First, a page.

The Electrical Safety First (formerly the Electrical Safety Council) has released the ‘Electrical Safety First’ app. They claim it helps to keep families safe with a simple checklist of potential dangers to look out for in every room of the house. Each checklist can be used to find and flag items that need improvement and these lists of flagged items can be set up for multiple properties or just used for one home. The lists could be emailed to a landlord, housemate, partner or family member. The app also has a link for more information on where to find a local registered electrician. In addition to the more basic information, there are links to other parts of their website where more detailed advice can be found. The app can be downloaded from your usual ‘app’ store or you can get it from their website by clicking http://www.electricalsafetyfirst.org.uk/

Modern buildings are built to be waterproof – they incorporate impervious materials (hard dense bricks, cement based mortars and renders, modern masonry paints and external sealants), which rely on providing physical barriers to keep out driving rain and damp-proof courses to prevent rising dampness. Used correctly in the construction of new buildings, such materials and methods work well and will exclude the elements, as long as they are properly maintained.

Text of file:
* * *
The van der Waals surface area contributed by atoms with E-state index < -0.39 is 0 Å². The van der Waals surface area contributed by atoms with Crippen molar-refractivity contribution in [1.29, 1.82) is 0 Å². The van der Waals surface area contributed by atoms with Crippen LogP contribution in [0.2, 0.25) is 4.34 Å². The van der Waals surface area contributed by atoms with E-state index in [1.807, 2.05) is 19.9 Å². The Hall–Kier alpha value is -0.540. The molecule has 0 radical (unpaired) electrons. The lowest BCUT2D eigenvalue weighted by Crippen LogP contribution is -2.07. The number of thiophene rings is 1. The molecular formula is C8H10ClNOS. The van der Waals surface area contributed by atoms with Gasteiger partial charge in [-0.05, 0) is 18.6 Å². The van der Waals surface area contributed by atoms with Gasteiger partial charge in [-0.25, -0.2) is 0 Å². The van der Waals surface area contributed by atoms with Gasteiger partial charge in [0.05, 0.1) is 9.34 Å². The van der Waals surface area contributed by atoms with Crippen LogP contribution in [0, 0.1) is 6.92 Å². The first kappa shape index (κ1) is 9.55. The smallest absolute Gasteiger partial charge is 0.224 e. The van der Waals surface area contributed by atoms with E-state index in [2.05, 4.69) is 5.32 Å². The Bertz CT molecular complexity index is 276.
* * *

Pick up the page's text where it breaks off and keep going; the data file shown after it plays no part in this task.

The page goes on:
Old buildings are usually built of stone, brick, timber or earth (cob), held together with earth or lime mortars and covered with lime render, lime plaster and limewash. These materials are permeable and allow moisture to penetrate the fabric, both externally (rain) and internally (moisture from condensation, steam and drying washing). Moisture then evaporates away when conditions are favourable – these walls and their materials are “breathable”.

 

Dampness in old buildings is controlled by this regular evaporation of moisture. Externally, porous materials are dried out by wind and sun. Internally, air movement through windows, roof coverings and open fireplaces promotes evaporation of moisture from the internal surfaces. Where moisture can evaporate freely the fabric remains relatively dry.